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TIME Misses the Mark

 

On Tuesday, TIME Magazine continued a tradition held since 1927: naming a “Person of the Year.” The publication sets out to feature a person, group or idea that, according to its editors “for better or for worse…has done the most to influence the events of the year.” In not too bated breath, TIME’s Editor –In-Chief Edward Felsenthal named “The Guardians and the War on Truth” as its feature. Four different covers featured Jamal Khashoggi, Maria Ressa, Wa Lone and Kyaw Soe Oo and the Capital Gazette of Annapolis, Md. But this year TIME Magazine did more than just name journalists – it exposed the failings of journalism.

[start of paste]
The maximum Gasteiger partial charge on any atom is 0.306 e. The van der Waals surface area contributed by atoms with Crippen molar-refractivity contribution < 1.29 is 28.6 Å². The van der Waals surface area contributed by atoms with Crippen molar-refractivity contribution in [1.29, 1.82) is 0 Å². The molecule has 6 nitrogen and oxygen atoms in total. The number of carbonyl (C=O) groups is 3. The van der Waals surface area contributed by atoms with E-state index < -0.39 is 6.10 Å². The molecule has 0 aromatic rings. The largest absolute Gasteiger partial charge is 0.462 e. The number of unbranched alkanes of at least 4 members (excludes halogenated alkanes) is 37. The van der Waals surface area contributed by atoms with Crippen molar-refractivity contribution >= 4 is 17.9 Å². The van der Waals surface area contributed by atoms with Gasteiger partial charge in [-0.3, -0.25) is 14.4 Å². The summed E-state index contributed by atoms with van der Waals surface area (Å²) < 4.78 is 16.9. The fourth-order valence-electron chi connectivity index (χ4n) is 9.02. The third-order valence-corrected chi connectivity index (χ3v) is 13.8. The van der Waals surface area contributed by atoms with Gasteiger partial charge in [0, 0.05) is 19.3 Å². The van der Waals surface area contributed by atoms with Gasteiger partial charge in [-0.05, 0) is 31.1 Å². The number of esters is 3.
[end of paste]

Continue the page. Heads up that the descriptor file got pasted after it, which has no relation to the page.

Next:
Following its own standard, the “award” is supposed be bestowed upon the greatest influencer of events. But are we not told journalists, these “Guardians of the Truth” are not supposed influence? They tell us time and again they are out to find the Truth, report the Truth, expose the Truth. They report the story, not be the story. Nothing but the facts, right? The Washington Post’s Post 2016 election slogan became “Democracy dies in darkness.” In February of 2017, The New York Times debuted a new marketing campaign: “The truth is more important than now than ever.” CNN came up with something about confusing bananas with apples. Today we are inundated with dire warnings of America’s impending doom from ‘fake news’ and misinformation campaigns aimed at influencing public opinion. But if journalists’ sworn duty is to report facts, how can they also be named as having the most influence?